Undoubtedly, marketing psychology is the study of human behavior and how consumers react to
marketing and advertising, engage with brands, and ultimately decide how to spend their money.
Psychology is used in marketing by businesses so they can understand how consumers make purchasing
decisions. They can then devise strategies to meet those behaviors and trigger specific actions. A
psychological marketing strategy taps into consumers’ subconscious to appeal to them to take specific
actions, be it making a purchase or converting in some other way. In the following we will look at what
influences purchasing decisions, and how brands and marketers can create campaigns to cater to these
1. Reciprocity In-Action
The principle of reciprocity in action can be achieved in the following examples:
Have you ever gone to Costco and ended up with an unplanned sausage purchase
because you felt an obligation to buy after you tried a free sample?
Wellness brand Anima Mundi Apothecary incentivizes conversions and higher cart values
by offering free samples once shoppers reach a certain dollar amount.
Underwear brand Boody taps into this principle with its marketing efforts through a fun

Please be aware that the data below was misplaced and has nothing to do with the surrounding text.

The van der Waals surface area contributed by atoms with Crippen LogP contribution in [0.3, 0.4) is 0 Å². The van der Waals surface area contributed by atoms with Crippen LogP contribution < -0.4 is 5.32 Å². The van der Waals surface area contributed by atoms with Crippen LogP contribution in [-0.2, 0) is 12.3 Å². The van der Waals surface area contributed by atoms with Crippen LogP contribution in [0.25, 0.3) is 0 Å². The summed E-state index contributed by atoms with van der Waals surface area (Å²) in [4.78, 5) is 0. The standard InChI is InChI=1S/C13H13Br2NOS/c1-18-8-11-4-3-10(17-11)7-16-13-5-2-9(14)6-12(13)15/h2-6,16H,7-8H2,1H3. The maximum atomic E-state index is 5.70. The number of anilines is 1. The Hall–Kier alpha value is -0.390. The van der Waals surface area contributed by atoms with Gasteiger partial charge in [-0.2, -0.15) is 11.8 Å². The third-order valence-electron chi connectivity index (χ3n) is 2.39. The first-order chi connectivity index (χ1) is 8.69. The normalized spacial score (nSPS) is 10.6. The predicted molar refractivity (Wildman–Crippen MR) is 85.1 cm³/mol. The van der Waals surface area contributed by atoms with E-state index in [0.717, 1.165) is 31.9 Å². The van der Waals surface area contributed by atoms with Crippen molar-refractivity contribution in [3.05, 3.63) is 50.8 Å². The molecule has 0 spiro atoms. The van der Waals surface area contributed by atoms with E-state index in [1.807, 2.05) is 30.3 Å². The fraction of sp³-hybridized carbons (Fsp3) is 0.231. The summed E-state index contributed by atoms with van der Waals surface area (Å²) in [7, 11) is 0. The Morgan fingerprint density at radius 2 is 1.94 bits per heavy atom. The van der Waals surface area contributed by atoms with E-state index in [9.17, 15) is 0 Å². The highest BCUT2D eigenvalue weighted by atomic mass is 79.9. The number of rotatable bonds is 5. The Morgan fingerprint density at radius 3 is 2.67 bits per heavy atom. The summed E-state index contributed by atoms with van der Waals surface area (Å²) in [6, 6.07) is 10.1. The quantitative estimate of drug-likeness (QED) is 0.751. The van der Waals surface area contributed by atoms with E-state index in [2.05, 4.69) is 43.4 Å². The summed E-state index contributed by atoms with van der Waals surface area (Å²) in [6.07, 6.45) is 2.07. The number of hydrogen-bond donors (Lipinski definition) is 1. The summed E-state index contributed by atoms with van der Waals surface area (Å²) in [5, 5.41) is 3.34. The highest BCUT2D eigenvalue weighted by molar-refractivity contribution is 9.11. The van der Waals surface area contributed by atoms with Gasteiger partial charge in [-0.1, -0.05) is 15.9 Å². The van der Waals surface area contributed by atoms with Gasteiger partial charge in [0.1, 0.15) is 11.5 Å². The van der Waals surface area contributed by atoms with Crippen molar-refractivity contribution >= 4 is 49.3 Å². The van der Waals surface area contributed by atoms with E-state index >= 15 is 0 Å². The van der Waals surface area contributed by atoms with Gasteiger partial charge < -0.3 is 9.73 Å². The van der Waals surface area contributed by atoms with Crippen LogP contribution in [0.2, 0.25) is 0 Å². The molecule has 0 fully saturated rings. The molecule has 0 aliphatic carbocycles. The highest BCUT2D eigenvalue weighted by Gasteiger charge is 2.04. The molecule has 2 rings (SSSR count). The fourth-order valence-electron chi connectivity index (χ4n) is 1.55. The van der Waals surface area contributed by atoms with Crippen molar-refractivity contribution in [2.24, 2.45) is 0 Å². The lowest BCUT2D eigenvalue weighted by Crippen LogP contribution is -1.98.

blog post breaking down the differences between brief and bikini underwear—two
products the brand sells itself.
COOLA, which sells sunscreen and other sun-related skin care products, taps into the
psychology of buying by helping potential customers figure out the right SPF and product
for them with an interactive quiz. This also gives the brand insightful data into its
2. Social Proof In-Action
The principle of social proof in action can be achieved in the following examples:
Gluten-free vegan snack brand Partake Foods is a merchant that frequently uses
customer reviews on its website.
One approach to using social proof on social media is to partner with an influencer,
creator, or celebrity. That’s exactly what HELM Boots does. By highlighting Liz Lambert in
a pair of its boots, the brand has given it a sheen of desirability.
Pet care brand Pawtitas has adopted this approach on its product pages. Scroll down
beneath the photos and description, and you’ll see a carousel of items others were
interested in after looking at the main product.
Stores can play off that idea by presenting products that are similar to what the person is
browsing. Amazon is famous for this approach. It has two ways to show other products
that are popular among shoppers.
3. Scarcity In-Action